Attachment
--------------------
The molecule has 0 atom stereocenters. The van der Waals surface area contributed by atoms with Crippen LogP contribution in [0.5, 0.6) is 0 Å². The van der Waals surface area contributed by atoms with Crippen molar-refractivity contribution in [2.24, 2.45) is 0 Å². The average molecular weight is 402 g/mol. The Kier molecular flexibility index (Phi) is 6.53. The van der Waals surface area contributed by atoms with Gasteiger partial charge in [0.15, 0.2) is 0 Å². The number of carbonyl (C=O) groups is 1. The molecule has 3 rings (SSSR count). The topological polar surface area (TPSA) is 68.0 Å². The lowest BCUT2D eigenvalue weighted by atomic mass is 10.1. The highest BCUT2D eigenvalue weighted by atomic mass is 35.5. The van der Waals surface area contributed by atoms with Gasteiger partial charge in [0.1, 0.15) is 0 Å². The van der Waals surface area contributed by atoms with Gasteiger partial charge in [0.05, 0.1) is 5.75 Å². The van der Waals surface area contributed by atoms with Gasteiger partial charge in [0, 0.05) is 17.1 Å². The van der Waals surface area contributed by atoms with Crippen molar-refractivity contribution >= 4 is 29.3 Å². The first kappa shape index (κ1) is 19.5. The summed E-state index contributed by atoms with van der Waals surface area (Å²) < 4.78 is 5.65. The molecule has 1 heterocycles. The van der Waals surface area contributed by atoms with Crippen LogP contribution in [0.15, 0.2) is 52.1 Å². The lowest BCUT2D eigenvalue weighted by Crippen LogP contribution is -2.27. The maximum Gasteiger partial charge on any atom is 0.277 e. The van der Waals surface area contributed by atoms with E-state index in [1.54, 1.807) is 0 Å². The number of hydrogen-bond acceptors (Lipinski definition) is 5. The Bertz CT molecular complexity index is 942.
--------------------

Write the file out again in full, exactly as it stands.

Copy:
The molecule has 0 atom stereocenters. The van der Waals surface area contributed by atoms with Crippen LogP contribution in [0.5, 0.6) is 0 Å². The van der Waals surface area contributed by atoms with Crippen molar-refractivity contribution in [2.24, 2.45) is 0 Å². The average molecular weight is 402 g/mol. The Kier molecular flexibility index (Phi) is 6.53. The van der Waals surface area contributed by atoms with Gasteiger partial charge in [0.15, 0.2) is 0 Å². The number of carbonyl (C=O) groups is 1. The molecule has 3 rings (SSSR count). The topological polar surface area (TPSA) is 68.0 Å². The lowest BCUT2D eigenvalue weighted by atomic mass is 10.1. The highest BCUT2D eigenvalue weighted by atomic mass is 35.5. The van der Waals surface area contributed by atoms with Gasteiger partial charge in [0.1, 0.15) is 0 Å². The van der Waals surface area contributed by atoms with Gasteiger partial charge in [0.05, 0.1) is 5.75 Å². The van der Waals surface area contributed by atoms with Gasteiger partial charge in [0, 0.05) is 17.1 Å². The van der Waals surface area contributed by atoms with Crippen molar-refractivity contribution >= 4 is 29.3 Å². The first kappa shape index (κ1) is 19.5. The summed E-state index contributed by atoms with van der Waals surface area (Å²) < 4.78 is 5.65. The molecule has 1 heterocycles. The van der Waals surface area contributed by atoms with Crippen LogP contribution in [0.15, 0.2) is 52.1 Å². The lowest BCUT2D eigenvalue weighted by Crippen LogP contribution is -2.27. The maximum Gasteiger partial charge on any atom is 0.277 e. The van der Waals surface area contributed by atoms with E-state index in [1.54, 1.807) is 0 Å². The number of hydrogen-bond acceptors (Lipinski definition) is 5. The Bertz CT molecular complexity index is 942.